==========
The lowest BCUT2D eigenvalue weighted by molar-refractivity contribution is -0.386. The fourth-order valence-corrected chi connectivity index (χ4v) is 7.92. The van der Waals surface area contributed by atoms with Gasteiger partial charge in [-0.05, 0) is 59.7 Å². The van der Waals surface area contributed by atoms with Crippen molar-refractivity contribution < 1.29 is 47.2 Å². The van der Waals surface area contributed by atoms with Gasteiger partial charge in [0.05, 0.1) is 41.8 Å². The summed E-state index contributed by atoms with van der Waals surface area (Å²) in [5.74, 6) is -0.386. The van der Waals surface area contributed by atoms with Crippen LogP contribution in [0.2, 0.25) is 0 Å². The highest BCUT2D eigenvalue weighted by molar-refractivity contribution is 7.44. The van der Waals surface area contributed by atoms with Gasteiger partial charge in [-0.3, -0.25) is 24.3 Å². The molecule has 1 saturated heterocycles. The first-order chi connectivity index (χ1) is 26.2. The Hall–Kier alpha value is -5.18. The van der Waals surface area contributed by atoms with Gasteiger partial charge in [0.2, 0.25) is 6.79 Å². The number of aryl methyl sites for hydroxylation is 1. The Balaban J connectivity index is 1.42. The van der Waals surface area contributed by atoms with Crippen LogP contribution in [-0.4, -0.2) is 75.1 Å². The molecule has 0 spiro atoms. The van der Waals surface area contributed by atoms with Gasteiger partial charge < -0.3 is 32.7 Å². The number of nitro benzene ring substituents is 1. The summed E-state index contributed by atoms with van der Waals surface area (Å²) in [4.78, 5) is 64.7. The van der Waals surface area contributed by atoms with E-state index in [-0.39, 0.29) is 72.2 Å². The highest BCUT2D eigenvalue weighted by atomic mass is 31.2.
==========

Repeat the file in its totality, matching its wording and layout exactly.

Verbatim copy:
The lowest BCUT2D eigenvalue weighted by molar-refractivity contribution is -0.386. The fourth-order valence-corrected chi connectivity index (χ4v) is 7.92. The van der Waals surface area contributed by atoms with Gasteiger partial charge in [-0.05, 0) is 59.7 Å². The van der Waals surface area contributed by atoms with Crippen molar-refractivity contribution < 1.29 is 47.2 Å². The van der Waals surface area contributed by atoms with Gasteiger partial charge in [0.05, 0.1) is 41.8 Å². The summed E-state index contributed by atoms with van der Waals surface area (Å²) in [5.74, 6) is -0.386. The van der Waals surface area contributed by atoms with Crippen LogP contribution in [0.2, 0.25) is 0 Å². The highest BCUT2D eigenvalue weighted by molar-refractivity contribution is 7.44. The van der Waals surface area contributed by atoms with Gasteiger partial charge in [-0.3, -0.25) is 24.3 Å². The molecule has 1 saturated heterocycles. The first-order chi connectivity index (χ1) is 26.2. The Hall–Kier alpha value is -5.18. The van der Waals surface area contributed by atoms with Gasteiger partial charge in [0.2, 0.25) is 6.79 Å². The number of aryl methyl sites for hydroxylation is 1. The Balaban J connectivity index is 1.42. The van der Waals surface area contributed by atoms with Crippen LogP contribution in [-0.4, -0.2) is 75.1 Å². The molecule has 0 spiro atoms. The van der Waals surface area contributed by atoms with Gasteiger partial charge < -0.3 is 32.7 Å². The number of nitro benzene ring substituents is 1. The summed E-state index contributed by atoms with van der Waals surface area (Å²) in [4.78, 5) is 64.7. The van der Waals surface area contributed by atoms with E-state index in [-0.39, 0.29) is 72.2 Å². The highest BCUT2D eigenvalue weighted by atomic mass is 31.2.